ENHANCING YOUNG CHILDREN’S WITH AUTISM SOCIAL INTERACTION AND TASK PERFORMANCE THROUGH VISUAL ARTS, USING IPAD APPLICATIONS IN THE FORM OF A DIGITAL STORYTELLING
The lack of effective inclusion for children with autism, in mainstream reception units in Greece, is accompanied by a deficiency in effective curriculum guidelines and collaboration between generalist and special education teachers. In the classroom, the generalist teachers occupy normal developing children with activities that fit in scope of combined learning themes, including expression and creation, while the special education teachers follow an individualised educational programme with each autistic child. Additionally, visual art lessons in reception units tend to focus on the individual child experimenting with different art media. The lack of structured joint activities impedes children with autism to develop their social interactions. Some scholars have recommended the modification of mainstream art activities, in order to facilitate reciprocal interactions among children with autism, their peers and teachers. Yet, the limited number of studies in this field stimulated this research about the potential of visual art education and technology in teaching young children with autism.
This research developed, implemented and evaluated the effectiveness of a visual arts-based intervention for children with autism, aged 4 to 7 years, within an inclusive reception unit in Greece. The investigation inquires into whether or not the use of an iPad within the visual arts teaching process, in the form of a digital storytelling, improves social interactions with non-disabled peers and teachers and enhances task participation.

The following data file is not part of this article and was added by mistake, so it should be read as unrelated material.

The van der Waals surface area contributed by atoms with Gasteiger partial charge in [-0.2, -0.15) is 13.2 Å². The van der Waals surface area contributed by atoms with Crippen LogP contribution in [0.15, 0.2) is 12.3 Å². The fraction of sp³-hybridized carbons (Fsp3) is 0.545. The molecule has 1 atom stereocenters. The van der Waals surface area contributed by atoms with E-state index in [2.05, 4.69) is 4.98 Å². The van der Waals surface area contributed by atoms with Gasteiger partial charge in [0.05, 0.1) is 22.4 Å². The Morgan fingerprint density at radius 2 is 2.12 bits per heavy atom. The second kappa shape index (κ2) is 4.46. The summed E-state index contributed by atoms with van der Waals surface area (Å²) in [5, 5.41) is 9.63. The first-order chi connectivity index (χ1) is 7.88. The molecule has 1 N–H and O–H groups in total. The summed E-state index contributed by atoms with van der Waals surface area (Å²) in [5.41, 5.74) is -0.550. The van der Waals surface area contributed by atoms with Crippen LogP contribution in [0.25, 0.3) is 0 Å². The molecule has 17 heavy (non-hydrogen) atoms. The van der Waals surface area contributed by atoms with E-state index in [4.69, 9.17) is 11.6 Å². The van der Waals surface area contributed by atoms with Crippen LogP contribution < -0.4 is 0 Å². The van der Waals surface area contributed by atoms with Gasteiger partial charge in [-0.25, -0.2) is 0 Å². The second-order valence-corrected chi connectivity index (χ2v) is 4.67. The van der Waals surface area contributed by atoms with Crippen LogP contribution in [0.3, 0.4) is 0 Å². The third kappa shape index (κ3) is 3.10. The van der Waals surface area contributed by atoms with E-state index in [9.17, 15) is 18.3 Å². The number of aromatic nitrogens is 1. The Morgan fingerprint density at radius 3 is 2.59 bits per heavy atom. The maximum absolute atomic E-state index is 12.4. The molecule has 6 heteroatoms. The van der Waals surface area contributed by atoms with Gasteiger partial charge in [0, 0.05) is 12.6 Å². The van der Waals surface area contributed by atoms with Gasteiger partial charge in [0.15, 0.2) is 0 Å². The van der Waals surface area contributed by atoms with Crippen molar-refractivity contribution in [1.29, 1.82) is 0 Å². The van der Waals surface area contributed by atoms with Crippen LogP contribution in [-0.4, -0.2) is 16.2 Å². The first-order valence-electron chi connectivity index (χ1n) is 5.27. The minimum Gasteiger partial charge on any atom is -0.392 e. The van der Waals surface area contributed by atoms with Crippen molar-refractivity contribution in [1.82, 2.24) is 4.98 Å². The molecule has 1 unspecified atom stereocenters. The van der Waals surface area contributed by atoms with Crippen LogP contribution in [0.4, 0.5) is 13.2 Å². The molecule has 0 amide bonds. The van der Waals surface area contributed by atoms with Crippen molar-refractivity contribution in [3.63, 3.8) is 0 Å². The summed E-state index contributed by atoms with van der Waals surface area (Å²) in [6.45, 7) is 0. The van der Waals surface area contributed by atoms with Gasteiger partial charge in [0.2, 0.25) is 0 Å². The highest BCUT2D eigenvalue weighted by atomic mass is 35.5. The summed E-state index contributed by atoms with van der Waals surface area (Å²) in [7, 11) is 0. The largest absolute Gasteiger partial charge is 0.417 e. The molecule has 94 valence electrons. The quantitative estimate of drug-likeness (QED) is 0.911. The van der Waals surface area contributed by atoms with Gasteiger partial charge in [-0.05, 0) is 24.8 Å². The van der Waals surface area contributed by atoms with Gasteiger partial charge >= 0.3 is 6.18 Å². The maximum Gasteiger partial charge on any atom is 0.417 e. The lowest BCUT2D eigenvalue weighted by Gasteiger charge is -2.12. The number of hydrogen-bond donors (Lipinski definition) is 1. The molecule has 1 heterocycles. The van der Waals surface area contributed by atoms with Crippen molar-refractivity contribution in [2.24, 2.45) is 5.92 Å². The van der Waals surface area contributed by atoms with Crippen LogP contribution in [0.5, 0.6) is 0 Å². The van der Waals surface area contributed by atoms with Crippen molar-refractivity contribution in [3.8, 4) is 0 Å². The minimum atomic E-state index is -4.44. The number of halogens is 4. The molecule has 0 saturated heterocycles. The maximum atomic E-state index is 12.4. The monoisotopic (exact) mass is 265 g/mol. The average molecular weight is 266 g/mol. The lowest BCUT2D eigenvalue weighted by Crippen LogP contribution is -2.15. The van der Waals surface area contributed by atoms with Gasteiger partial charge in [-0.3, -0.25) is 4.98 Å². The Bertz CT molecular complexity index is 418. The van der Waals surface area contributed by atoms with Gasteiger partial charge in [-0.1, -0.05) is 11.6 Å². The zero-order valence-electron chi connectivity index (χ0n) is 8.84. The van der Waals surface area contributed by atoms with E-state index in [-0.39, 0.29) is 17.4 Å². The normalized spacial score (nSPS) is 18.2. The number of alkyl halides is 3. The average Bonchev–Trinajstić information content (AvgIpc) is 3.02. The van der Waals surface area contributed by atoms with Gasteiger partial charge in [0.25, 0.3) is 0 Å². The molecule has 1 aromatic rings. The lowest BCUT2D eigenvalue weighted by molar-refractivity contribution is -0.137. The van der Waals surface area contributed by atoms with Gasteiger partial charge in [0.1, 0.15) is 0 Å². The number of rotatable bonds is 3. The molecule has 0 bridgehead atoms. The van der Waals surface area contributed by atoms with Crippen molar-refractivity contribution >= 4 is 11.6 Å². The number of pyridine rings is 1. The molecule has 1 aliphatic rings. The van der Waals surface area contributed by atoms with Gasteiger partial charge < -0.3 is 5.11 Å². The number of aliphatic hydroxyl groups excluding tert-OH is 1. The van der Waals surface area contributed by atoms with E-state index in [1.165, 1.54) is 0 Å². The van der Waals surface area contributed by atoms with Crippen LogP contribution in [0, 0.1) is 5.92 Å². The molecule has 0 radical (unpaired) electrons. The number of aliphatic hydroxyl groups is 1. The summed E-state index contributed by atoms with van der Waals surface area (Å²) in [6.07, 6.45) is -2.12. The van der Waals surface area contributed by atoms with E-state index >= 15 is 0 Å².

The project’s scope is qualitative in nature and takes the form of action research within separate research cycles. The researcher, a head teacher and two teachers, qualified in special education needs and early years, collaboratively defined the problem, planed the solution, acted, observed and reflected upon further development. In this pilot research cycle, the researcher developed and implemented a formative visual arts based intervention that included four sessions, tailored to the needs of children with autism and their peers. The formative implementation of the visual arts based intervention was taught by the researcher to the first group of children (one child with autism and four normally developing peers). The data collection instruments were researcher observation, an observation list and video recording of each session with two static cameras.
Results revealed that inclusion of iPad within a visual arts teaching process, in the form of digital storytelling and stop-motion animation, enhances autistic children task participation and spontaneous interaction with both peers and teachers. Ongoing development of this visual arts based intervention on a larger sample of autistic children aims to test how they further improve social skills and share enjoyment with peers.